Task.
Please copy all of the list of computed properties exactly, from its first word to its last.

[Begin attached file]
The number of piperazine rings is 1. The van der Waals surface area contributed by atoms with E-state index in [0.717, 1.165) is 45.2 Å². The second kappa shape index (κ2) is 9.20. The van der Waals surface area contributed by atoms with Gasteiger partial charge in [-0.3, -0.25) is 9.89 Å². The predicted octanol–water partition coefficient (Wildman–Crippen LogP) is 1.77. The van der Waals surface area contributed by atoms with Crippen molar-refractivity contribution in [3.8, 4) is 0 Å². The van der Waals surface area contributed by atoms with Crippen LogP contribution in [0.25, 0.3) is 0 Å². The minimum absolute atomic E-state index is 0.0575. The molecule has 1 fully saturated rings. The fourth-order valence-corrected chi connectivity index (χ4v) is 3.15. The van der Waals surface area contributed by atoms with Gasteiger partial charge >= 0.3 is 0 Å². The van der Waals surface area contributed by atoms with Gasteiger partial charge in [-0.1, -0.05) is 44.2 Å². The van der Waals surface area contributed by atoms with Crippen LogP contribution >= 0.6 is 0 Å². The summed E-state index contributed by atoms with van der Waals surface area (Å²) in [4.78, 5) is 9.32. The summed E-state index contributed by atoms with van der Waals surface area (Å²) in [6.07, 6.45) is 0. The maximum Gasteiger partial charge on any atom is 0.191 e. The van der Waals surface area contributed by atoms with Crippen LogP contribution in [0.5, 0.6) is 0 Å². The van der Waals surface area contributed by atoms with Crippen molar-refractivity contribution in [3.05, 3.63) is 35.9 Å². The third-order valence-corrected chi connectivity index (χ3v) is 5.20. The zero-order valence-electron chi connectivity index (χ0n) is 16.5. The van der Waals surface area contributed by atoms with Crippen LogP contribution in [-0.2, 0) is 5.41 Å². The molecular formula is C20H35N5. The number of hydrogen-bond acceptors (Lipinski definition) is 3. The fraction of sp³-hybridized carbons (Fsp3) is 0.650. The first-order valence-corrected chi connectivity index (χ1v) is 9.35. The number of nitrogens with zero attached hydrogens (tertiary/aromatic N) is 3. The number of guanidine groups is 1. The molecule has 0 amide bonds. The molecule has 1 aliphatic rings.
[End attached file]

The number of piperazine rings is 1. The van der Waals surface area contributed by atoms with E-state index in [0.717, 1.165) is 45.2 Å². The second kappa shape index (κ2) is 9.20. The van der Waals surface area contributed by atoms with Gasteiger partial charge in [-0.3, -0.25) is 9.89 Å². The predicted octanol–water partition coefficient (Wildman–Crippen LogP) is 1.77. The van der Waals surface area contributed by atoms with Crippen molar-refractivity contribution in [3.8, 4) is 0 Å². The van der Waals surface area contributed by atoms with Crippen LogP contribution in [0.25, 0.3) is 0 Å². The minimum absolute atomic E-state index is 0.0575. The molecule has 1 fully saturated rings. The fourth-order valence-corrected chi connectivity index (χ4v) is 3.15. The van der Waals surface area contributed by atoms with Gasteiger partial charge >= 0.3 is 0 Å². The van der Waals surface area contributed by atoms with Gasteiger partial charge in [-0.1, -0.05) is 44.2 Å². The van der Waals surface area contributed by atoms with Crippen LogP contribution >= 0.6 is 0 Å². The summed E-state index contributed by atoms with van der Waals surface area (Å²) in [4.78, 5) is 9.32. The summed E-state index contributed by atoms with van der Waals surface area (Å²) in [6.07, 6.45) is 0. The maximum Gasteiger partial charge on any atom is 0.191 e. The van der Waals surface area contributed by atoms with Crippen LogP contribution in [0.5, 0.6) is 0 Å². The van der Waals surface area contributed by atoms with Crippen molar-refractivity contribution in [3.05, 3.63) is 35.9 Å². The third-order valence-corrected chi connectivity index (χ3v) is 5.20. The zero-order valence-electron chi connectivity index (χ0n) is 16.5. The van der Waals surface area contributed by atoms with Crippen LogP contribution in [-0.2, 0) is 5.41 Å². The molecular formula is C20H35N5. The number of hydrogen-bond acceptors (Lipinski definition) is 3. The fraction of sp³-hybridized carbons (Fsp3) is 0.650. The first-order valence-corrected chi connectivity index (χ1v) is 9.35. The number of nitrogens with zero attached hydrogens (tertiary/aromatic N) is 3. The number of guanidine groups is 1. The molecule has 0 amide bonds. The molecule has 1 aliphatic rings.